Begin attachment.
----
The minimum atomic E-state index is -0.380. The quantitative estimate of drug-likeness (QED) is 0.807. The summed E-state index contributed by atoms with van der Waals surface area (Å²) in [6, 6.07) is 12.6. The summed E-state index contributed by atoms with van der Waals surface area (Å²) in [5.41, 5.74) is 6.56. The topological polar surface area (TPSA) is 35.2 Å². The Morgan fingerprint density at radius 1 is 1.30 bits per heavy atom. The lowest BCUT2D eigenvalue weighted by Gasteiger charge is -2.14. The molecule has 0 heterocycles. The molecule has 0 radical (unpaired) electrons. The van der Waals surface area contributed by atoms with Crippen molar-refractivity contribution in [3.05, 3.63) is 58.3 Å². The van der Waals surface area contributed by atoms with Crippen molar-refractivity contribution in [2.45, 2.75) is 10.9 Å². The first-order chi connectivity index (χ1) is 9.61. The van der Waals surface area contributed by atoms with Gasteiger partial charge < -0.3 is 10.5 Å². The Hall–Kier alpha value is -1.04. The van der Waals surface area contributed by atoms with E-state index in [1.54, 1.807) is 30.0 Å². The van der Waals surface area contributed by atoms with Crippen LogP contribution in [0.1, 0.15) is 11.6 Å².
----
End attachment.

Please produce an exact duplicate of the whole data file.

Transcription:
The minimum atomic E-state index is -0.380. The quantitative estimate of drug-likeness (QED) is 0.807. The summed E-state index contributed by atoms with van der Waals surface area (Å²) in [6, 6.07) is 12.6. The summed E-state index contributed by atoms with van der Waals surface area (Å²) in [5.41, 5.74) is 6.56. The topological polar surface area (TPSA) is 35.2 Å². The Morgan fingerprint density at radius 1 is 1.30 bits per heavy atom. The lowest BCUT2D eigenvalue weighted by Gasteiger charge is -2.14. The molecule has 0 heterocycles. The molecule has 0 radical (unpaired) electrons. The van der Waals surface area contributed by atoms with Crippen molar-refractivity contribution in [3.05, 3.63) is 58.3 Å². The van der Waals surface area contributed by atoms with Crippen molar-refractivity contribution in [2.45, 2.75) is 10.9 Å². The first-order chi connectivity index (χ1) is 9.61. The van der Waals surface area contributed by atoms with Gasteiger partial charge < -0.3 is 10.5 Å². The Hall–Kier alpha value is -1.04. The van der Waals surface area contributed by atoms with E-state index in [1.54, 1.807) is 30.0 Å². The van der Waals surface area contributed by atoms with Crippen LogP contribution in [0.1, 0.15) is 11.6 Å².